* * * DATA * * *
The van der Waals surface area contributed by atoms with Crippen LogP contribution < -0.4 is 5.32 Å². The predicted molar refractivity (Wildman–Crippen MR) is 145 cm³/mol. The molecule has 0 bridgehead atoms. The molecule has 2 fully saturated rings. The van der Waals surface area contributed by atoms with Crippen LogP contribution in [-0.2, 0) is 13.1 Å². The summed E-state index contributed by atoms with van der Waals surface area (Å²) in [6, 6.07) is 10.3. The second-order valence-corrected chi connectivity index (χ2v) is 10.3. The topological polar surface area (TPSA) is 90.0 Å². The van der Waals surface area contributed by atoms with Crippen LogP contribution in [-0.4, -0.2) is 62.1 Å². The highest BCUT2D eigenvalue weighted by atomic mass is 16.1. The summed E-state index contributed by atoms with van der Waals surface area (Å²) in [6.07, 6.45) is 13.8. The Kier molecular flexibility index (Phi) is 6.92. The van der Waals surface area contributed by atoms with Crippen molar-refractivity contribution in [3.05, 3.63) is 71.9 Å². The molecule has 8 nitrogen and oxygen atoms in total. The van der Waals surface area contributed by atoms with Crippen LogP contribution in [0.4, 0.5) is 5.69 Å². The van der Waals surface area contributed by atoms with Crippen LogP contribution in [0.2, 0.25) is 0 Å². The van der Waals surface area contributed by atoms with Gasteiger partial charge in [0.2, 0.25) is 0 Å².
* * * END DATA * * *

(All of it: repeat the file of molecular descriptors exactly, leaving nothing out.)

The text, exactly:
The van der Waals surface area contributed by atoms with Crippen LogP contribution < -0.4 is 5.32 Å². The predicted molar refractivity (Wildman–Crippen MR) is 145 cm³/mol. The molecule has 0 bridgehead atoms. The molecule has 2 fully saturated rings. The van der Waals surface area contributed by atoms with Crippen LogP contribution in [-0.2, 0) is 13.1 Å². The summed E-state index contributed by atoms with van der Waals surface area (Å²) in [6, 6.07) is 10.3. The second-order valence-corrected chi connectivity index (χ2v) is 10.3. The topological polar surface area (TPSA) is 90.0 Å². The van der Waals surface area contributed by atoms with Crippen LogP contribution in [-0.4, -0.2) is 62.1 Å². The highest BCUT2D eigenvalue weighted by atomic mass is 16.1. The summed E-state index contributed by atoms with van der Waals surface area (Å²) in [6.07, 6.45) is 13.8. The Kier molecular flexibility index (Phi) is 6.92. The van der Waals surface area contributed by atoms with Crippen molar-refractivity contribution in [3.05, 3.63) is 71.9 Å². The molecule has 8 nitrogen and oxygen atoms in total. The van der Waals surface area contributed by atoms with Crippen LogP contribution in [0.4, 0.5) is 5.69 Å². The van der Waals surface area contributed by atoms with Crippen LogP contribution in [0.2, 0.25) is 0 Å². The van der Waals surface area contributed by atoms with Gasteiger partial charge in [0.2, 0.25) is 0 Å².